Sir, We at

uk were both surprised and disappointed to note that the Guardian has made no mention of the Cabinet memo, leaked over the weekend, regarding David Blunkett's proposal for compulsory ID cards for all British residents, with a price tag of at least �39 per person. This matter is provoking no little amount of debate elsewhere and we are pleased to recall that the Guardian was one of the many newspapers pointing out some of the flaws in Blunkett's original "Entitlement Cards" consultation when it was launched around a year ago. After the controversy caused by the Home Office's misleading statements that could lead one to conclude that they were trying to ignore the thousands of anti-ID card responses sent through our portal before the concept of any price was mention, it might be timely to remind the Home Secretary that our 64-page report on ID cards, submitted as our response to the consultation, is available from our website. Not only would the "police state poll Britain, at a rate many believe to be some of the claims introduction of such a scheme be the effective imposition of a tax", levying a new tariff against everyone resident in underestimated, but we were alarmed and entertained to note Blunkett made to his Cabinet colleagues in the memo.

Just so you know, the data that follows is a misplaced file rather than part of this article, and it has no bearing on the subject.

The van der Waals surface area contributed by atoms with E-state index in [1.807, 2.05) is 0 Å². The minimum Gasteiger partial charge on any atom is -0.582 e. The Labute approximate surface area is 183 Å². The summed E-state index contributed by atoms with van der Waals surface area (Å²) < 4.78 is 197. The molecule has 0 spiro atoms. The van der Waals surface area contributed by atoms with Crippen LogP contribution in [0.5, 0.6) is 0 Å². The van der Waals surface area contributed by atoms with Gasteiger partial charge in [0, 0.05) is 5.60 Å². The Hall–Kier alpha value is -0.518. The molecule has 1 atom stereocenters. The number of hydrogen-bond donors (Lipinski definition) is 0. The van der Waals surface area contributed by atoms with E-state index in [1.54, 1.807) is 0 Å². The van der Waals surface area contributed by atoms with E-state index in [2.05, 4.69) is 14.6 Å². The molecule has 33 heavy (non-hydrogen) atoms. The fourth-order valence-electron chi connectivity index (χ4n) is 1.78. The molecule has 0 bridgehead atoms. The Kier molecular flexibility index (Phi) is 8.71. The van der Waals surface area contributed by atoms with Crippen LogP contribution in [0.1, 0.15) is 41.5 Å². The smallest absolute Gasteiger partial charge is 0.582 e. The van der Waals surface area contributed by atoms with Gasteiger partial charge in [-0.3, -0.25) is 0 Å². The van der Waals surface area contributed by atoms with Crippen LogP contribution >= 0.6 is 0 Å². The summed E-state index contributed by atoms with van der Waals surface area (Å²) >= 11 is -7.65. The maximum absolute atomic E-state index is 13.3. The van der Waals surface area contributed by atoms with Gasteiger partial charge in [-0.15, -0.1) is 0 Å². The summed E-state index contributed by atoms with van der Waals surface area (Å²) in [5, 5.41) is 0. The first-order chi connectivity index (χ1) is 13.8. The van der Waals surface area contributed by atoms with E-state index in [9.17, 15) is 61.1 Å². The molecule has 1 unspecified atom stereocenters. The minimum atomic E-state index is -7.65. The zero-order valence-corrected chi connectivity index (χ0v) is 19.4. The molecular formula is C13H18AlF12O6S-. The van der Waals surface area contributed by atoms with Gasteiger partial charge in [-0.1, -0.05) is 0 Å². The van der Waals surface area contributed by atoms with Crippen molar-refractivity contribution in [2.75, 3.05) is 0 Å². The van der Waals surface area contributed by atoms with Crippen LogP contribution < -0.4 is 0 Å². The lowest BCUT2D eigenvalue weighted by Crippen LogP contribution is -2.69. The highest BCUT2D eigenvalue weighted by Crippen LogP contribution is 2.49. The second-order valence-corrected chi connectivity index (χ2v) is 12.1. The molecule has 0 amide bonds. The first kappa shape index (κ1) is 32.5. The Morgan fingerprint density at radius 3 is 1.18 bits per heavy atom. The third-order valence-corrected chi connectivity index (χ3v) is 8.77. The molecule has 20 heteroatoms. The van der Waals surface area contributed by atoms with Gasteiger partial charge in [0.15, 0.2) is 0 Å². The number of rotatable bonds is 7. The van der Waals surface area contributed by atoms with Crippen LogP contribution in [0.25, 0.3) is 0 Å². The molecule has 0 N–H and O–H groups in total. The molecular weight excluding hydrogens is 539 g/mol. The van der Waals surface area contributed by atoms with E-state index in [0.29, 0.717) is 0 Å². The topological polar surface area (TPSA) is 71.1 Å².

The Home Secretary claimed that "we are strengthened in our liberty if our identity is protected from theft; if we are able to access the services we are entitled to; and if our community is better protected from terrorists and organised criminals". Whilst all these points are true, he fails to note that the introduction of an ID card scheme could well INCREASE the risk of having our identities stolen and, as he admitted in the House himself, would make no difference whatsoever to terrorism and organised crime (particularly if, not being obliged to carry them at all times, we only have to report to a police station within two weeks, like with drivers' licences; we suspect that terrorists might not bother, somehow). Furthermore, the main reason we would be unable to access government-provided services without an ID card would be if the scheme required it. It is obvious, then, that these are all false wins. Despite the Home Secretary's flagrant courting of populist tabloid issues, it still seems as though the vast majority of the British public is against any ID card scheme, at any price. We would call on all members of the Cabinet to reject this expensive and ineffective idea. Yours, [signed] Owen Blacker, volunteer at, (London, GB) James Cronin, volunteer, (London, GB) Yoz Grahame, volunteer, (London, GB)

Cait Hurley, volunteer, (London, GB) Manar Hussein, volunteer, (London, GB) Malcolm Hutty, volunteer, (London, GB) Tom Loosemore, volunteer, (London, GB) Stefan Magdalinski, volunteer, (London, GB) Danny O'Brien, volunteer, (San Jose, California, US) Alaric Snell, volunteer, (London, GB) Stuart Tily, volunteer, (London, GB)

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